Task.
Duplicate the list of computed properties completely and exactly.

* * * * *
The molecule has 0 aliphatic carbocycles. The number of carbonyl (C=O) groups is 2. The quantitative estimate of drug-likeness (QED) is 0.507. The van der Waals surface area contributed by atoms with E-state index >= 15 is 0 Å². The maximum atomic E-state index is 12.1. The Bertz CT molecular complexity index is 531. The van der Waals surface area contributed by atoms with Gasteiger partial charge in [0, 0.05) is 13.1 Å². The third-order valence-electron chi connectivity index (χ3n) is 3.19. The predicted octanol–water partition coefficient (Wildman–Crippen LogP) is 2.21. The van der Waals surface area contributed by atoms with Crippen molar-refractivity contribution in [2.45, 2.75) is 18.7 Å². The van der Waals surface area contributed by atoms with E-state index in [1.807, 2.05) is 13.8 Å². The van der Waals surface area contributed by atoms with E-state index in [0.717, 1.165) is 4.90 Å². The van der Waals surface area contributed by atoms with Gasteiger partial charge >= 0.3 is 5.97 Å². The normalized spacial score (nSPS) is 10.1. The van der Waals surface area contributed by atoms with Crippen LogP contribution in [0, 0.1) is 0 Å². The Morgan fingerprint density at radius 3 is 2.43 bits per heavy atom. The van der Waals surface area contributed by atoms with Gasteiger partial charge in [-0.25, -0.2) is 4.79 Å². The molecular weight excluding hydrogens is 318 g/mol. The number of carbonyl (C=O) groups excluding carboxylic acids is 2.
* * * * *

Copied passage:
The molecule has 0 aliphatic carbocycles. The number of carbonyl (C=O) groups is 2. The quantitative estimate of drug-likeness (QED) is 0.507. The van der Waals surface area contributed by atoms with E-state index >= 15 is 0 Å². The maximum atomic E-state index is 12.1. The Bertz CT molecular complexity index is 531. The van der Waals surface area contributed by atoms with Gasteiger partial charge in [0, 0.05) is 13.1 Å². The third-order valence-electron chi connectivity index (χ3n) is 3.19. The predicted octanol–water partition coefficient (Wildman–Crippen LogP) is 2.21. The van der Waals surface area contributed by atoms with Crippen molar-refractivity contribution in [2.45, 2.75) is 18.7 Å². The van der Waals surface area contributed by atoms with E-state index in [1.807, 2.05) is 13.8 Å². The van der Waals surface area contributed by atoms with E-state index in [0.717, 1.165) is 4.90 Å². The van der Waals surface area contributed by atoms with Gasteiger partial charge >= 0.3 is 5.97 Å². The normalized spacial score (nSPS) is 10.1. The van der Waals surface area contributed by atoms with Crippen LogP contribution in [0, 0.1) is 0 Å². The Morgan fingerprint density at radius 3 is 2.43 bits per heavy atom. The van der Waals surface area contributed by atoms with Gasteiger partial charge in [-0.25, -0.2) is 4.79 Å². The molecular weight excluding hydrogens is 318 g/mol. The number of carbonyl (C=O) groups excluding carboxylic acids is 2.